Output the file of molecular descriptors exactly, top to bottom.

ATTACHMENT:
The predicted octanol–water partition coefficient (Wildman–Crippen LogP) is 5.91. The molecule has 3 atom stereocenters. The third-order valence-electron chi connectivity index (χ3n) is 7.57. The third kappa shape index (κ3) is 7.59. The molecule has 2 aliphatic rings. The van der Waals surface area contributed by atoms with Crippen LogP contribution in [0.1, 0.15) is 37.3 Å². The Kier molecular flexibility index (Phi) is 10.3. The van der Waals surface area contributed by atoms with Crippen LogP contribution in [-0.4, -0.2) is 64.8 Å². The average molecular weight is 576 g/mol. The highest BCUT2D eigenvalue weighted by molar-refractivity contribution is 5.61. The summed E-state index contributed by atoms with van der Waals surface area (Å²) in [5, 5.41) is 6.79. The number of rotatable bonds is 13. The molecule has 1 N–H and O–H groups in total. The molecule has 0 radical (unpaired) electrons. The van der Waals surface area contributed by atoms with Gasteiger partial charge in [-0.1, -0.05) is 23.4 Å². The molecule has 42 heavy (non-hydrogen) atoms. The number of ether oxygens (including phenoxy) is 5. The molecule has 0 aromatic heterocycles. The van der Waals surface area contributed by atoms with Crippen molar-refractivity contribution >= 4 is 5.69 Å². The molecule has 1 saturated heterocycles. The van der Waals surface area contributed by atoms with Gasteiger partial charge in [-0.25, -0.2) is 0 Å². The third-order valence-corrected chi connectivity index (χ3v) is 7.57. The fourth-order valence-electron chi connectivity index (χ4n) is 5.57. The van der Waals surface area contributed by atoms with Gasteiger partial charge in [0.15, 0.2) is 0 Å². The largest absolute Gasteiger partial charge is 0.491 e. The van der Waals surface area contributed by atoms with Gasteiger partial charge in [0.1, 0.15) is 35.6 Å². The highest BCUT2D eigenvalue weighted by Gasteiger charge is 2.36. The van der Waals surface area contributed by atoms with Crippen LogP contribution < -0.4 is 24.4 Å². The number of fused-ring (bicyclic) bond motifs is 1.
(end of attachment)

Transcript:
The predicted octanol–water partition coefficient (Wildman–Crippen LogP) is 5.91. The molecule has 3 atom stereocenters. The third-order valence-electron chi connectivity index (χ3n) is 7.57. The third kappa shape index (κ3) is 7.59. The molecule has 2 aliphatic rings. The van der Waals surface area contributed by atoms with Crippen LogP contribution in [0.1, 0.15) is 37.3 Å². The Kier molecular flexibility index (Phi) is 10.3. The van der Waals surface area contributed by atoms with Crippen LogP contribution in [-0.4, -0.2) is 64.8 Å². The average molecular weight is 576 g/mol. The highest BCUT2D eigenvalue weighted by molar-refractivity contribution is 5.61. The summed E-state index contributed by atoms with van der Waals surface area (Å²) in [5, 5.41) is 6.79. The number of rotatable bonds is 13. The molecule has 1 N–H and O–H groups in total. The molecule has 0 radical (unpaired) electrons. The van der Waals surface area contributed by atoms with Gasteiger partial charge in [-0.1, -0.05) is 23.4 Å². The molecule has 42 heavy (non-hydrogen) atoms. The number of ether oxygens (including phenoxy) is 5. The molecule has 0 aromatic heterocycles. The van der Waals surface area contributed by atoms with Crippen molar-refractivity contribution >= 4 is 5.69 Å². The molecule has 1 saturated heterocycles. The van der Waals surface area contributed by atoms with Gasteiger partial charge in [-0.25, -0.2) is 0 Å². The third-order valence-corrected chi connectivity index (χ3v) is 7.57. The fourth-order valence-electron chi connectivity index (χ4n) is 5.57. The van der Waals surface area contributed by atoms with Gasteiger partial charge in [0.15, 0.2) is 0 Å². The largest absolute Gasteiger partial charge is 0.491 e. The van der Waals surface area contributed by atoms with Gasteiger partial charge in [0.1, 0.15) is 35.6 Å². The highest BCUT2D eigenvalue weighted by Gasteiger charge is 2.36. The van der Waals surface area contributed by atoms with Crippen LogP contribution < -0.4 is 24.4 Å². The number of fused-ring (bicyclic) bond motifs is 1.